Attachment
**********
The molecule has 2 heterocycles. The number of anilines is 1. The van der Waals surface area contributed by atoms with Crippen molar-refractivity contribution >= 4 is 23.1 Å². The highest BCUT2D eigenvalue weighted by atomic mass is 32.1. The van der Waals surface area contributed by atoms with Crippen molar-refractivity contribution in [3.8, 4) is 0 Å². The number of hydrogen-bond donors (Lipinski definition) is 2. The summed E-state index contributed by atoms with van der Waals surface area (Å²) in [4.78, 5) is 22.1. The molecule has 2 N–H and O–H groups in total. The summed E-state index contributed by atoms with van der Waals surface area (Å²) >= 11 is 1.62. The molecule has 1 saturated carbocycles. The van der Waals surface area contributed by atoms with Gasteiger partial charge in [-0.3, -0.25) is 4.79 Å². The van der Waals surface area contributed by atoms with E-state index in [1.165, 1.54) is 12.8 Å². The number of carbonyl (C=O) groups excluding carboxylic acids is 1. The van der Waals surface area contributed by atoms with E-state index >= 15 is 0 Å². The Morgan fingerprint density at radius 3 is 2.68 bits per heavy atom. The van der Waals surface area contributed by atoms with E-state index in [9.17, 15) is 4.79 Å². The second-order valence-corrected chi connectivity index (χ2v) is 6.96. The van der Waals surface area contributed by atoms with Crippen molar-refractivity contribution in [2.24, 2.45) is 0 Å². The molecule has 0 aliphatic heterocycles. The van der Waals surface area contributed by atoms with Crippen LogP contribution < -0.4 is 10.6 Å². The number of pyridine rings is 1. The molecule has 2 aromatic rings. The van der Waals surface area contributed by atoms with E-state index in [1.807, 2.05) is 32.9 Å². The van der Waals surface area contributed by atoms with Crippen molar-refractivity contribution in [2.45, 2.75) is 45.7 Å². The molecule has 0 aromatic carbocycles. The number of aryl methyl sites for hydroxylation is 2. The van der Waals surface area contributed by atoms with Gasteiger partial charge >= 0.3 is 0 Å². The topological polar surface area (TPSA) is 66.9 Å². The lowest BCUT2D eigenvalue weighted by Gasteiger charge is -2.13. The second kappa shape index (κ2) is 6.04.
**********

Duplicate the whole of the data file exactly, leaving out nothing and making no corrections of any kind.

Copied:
The molecule has 2 heterocycles. The number of anilines is 1. The van der Waals surface area contributed by atoms with Crippen molar-refractivity contribution >= 4 is 23.1 Å². The highest BCUT2D eigenvalue weighted by atomic mass is 32.1. The van der Waals surface area contributed by atoms with Crippen molar-refractivity contribution in [3.8, 4) is 0 Å². The number of hydrogen-bond donors (Lipinski definition) is 2. The summed E-state index contributed by atoms with van der Waals surface area (Å²) in [4.78, 5) is 22.1. The molecule has 2 N–H and O–H groups in total. The summed E-state index contributed by atoms with van der Waals surface area (Å²) >= 11 is 1.62. The molecule has 1 saturated carbocycles. The van der Waals surface area contributed by atoms with Gasteiger partial charge in [-0.3, -0.25) is 4.79 Å². The van der Waals surface area contributed by atoms with E-state index in [1.165, 1.54) is 12.8 Å². The number of carbonyl (C=O) groups excluding carboxylic acids is 1. The van der Waals surface area contributed by atoms with E-state index >= 15 is 0 Å². The Morgan fingerprint density at radius 3 is 2.68 bits per heavy atom. The van der Waals surface area contributed by atoms with E-state index in [9.17, 15) is 4.79 Å². The second-order valence-corrected chi connectivity index (χ2v) is 6.96. The van der Waals surface area contributed by atoms with Crippen molar-refractivity contribution in [2.24, 2.45) is 0 Å². The molecule has 0 aliphatic heterocycles. The van der Waals surface area contributed by atoms with Crippen LogP contribution < -0.4 is 10.6 Å². The number of pyridine rings is 1. The molecule has 2 aromatic rings. The van der Waals surface area contributed by atoms with E-state index in [1.807, 2.05) is 32.9 Å². The van der Waals surface area contributed by atoms with Crippen molar-refractivity contribution in [2.45, 2.75) is 45.7 Å². The molecule has 0 aromatic carbocycles. The number of aryl methyl sites for hydroxylation is 2. The van der Waals surface area contributed by atoms with Gasteiger partial charge >= 0.3 is 0 Å². The topological polar surface area (TPSA) is 66.9 Å². The lowest BCUT2D eigenvalue weighted by Gasteiger charge is -2.13. The second kappa shape index (κ2) is 6.04.